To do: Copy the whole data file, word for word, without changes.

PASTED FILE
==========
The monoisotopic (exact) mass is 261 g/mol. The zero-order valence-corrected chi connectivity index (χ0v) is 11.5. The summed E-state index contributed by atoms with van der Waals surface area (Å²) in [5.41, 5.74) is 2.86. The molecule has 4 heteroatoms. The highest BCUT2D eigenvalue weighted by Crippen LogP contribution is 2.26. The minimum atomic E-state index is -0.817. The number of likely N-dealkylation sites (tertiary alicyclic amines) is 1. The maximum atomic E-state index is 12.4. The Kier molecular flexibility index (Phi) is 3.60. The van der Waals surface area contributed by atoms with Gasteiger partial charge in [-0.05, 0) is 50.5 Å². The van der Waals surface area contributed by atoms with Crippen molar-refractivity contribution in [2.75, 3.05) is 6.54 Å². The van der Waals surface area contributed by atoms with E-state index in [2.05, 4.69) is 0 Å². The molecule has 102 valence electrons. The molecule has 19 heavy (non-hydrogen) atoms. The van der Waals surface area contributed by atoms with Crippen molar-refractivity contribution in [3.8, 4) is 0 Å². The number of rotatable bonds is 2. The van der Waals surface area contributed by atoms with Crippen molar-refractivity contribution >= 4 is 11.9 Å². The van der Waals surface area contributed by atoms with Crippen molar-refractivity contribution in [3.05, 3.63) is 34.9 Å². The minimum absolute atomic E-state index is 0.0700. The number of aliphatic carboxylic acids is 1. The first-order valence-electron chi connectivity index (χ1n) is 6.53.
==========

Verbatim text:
The monoisotopic (exact) mass is 261 g/mol. The zero-order valence-corrected chi connectivity index (χ0v) is 11.5. The summed E-state index contributed by atoms with van der Waals surface area (Å²) in [5.41, 5.74) is 2.86. The molecule has 4 heteroatoms. The highest BCUT2D eigenvalue weighted by Crippen LogP contribution is 2.26. The minimum atomic E-state index is -0.817. The number of likely N-dealkylation sites (tertiary alicyclic amines) is 1. The maximum atomic E-state index is 12.4. The Kier molecular flexibility index (Phi) is 3.60. The van der Waals surface area contributed by atoms with Gasteiger partial charge in [-0.05, 0) is 50.5 Å². The van der Waals surface area contributed by atoms with Crippen molar-refractivity contribution in [2.75, 3.05) is 6.54 Å². The van der Waals surface area contributed by atoms with E-state index in [2.05, 4.69) is 0 Å². The molecule has 102 valence electrons. The molecule has 19 heavy (non-hydrogen) atoms. The van der Waals surface area contributed by atoms with Crippen molar-refractivity contribution in [3.8, 4) is 0 Å². The number of rotatable bonds is 2. The van der Waals surface area contributed by atoms with Crippen molar-refractivity contribution >= 4 is 11.9 Å². The van der Waals surface area contributed by atoms with Crippen molar-refractivity contribution in [3.05, 3.63) is 34.9 Å². The minimum absolute atomic E-state index is 0.0700. The number of aliphatic carboxylic acids is 1. The first-order valence-electron chi connectivity index (χ1n) is 6.53.